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Nat Commun. 2018 Mar 23;9(1):1215. doi: 10.1038/s41467-018-03667-1.

A genomics approach reveals insights into the importance of gene losses for mammalian adaptations.

Sharma V1,2,3, Hecker N1,2,3, Roscito JG1,2,3, Foerster L1,2,3, Langer BE1,2,3, Hiller M4,5,6.

Author information

1
Max Planck Institute of Molecular Cell Biology and Genetics, Pfotenhauerstr. 108, 01307, Dresden, Germany.
2
Max Planck Institute for the Physics of Complex Systems, Noethnitzer Str. 38, 01187, Dresden, Germany.
3
Center for Systems Biology Dresden, Pfotenhauerstr. 108, 01307, Dresden, Germany.
4
Max Planck Institute of Molecular Cell Biology and Genetics, Pfotenhauerstr. 108, 01307, Dresden, Germany. hiller@mpi.cbg.de.
5
Max Planck Institute for the Physics of Complex Systems, Noethnitzer Str. 38, 01187, Dresden, Germany. hiller@mpi.cbg.de.
6
Center for Systems Biology Dresden, Pfotenhauerstr. 108, 01307, Dresden, Germany. hiller@mpi.cbg.de.

Abstract

Identifying the genomic changes that underlie phenotypic adaptations is a key challenge in evolutionary biology and genomics. Loss of protein-coding genes is one type of genomic change with the potential to affect phenotypic evolution. Here, we develop a genomics approach to accurately detect gene losses and investigate their importance for adaptive evolution in mammals. We discover a number of gene losses that likely contributed to morphological, physiological, and metabolic adaptations in aquatic and flying mammals. These gene losses shed light on possible molecular and cellular mechanisms that underlie these adaptive phenotypes. In addition, we show that gene loss events that occur as a consequence of relaxed selection following adaptation provide novel insights into species' biology. Our results suggest that gene loss is an evolutionary mechanism for adaptation that may be more widespread than previously anticipated. Hence, investigating gene losses has great potential to reveal the genomic basis underlying macroevolutionary changes.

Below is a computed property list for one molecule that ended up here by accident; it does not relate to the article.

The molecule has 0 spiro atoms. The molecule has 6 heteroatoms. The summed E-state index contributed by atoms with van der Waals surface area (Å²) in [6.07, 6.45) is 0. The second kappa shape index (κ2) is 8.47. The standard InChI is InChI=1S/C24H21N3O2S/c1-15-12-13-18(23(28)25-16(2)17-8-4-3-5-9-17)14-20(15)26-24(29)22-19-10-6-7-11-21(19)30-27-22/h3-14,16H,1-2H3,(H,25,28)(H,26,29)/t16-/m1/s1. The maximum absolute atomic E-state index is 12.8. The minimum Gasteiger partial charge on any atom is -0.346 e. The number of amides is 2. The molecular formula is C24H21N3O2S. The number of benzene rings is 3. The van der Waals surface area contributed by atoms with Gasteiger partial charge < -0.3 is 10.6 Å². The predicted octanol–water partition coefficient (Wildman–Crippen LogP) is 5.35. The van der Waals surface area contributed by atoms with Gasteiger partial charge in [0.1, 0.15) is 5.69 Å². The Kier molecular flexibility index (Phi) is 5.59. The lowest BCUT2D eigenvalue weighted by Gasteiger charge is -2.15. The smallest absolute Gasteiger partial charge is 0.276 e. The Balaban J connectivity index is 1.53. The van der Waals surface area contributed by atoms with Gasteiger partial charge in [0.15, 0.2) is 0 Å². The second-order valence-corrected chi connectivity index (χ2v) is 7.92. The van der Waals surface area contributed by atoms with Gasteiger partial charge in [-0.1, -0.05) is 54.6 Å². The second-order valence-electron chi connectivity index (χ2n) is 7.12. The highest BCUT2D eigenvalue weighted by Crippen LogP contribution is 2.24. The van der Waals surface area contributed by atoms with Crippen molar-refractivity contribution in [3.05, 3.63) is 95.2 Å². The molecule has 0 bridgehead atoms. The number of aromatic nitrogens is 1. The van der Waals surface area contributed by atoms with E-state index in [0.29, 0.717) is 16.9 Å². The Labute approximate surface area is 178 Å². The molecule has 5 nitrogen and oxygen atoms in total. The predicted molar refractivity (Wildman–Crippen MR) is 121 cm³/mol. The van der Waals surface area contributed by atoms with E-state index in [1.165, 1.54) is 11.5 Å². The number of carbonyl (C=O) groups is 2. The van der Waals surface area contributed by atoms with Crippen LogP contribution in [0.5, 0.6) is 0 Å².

PMID:
29572503
PMCID:
PMC5865188
DOI:
10.1038/s41467-018-03667-1
[Indexed for MEDLINE]
Free PMC Article

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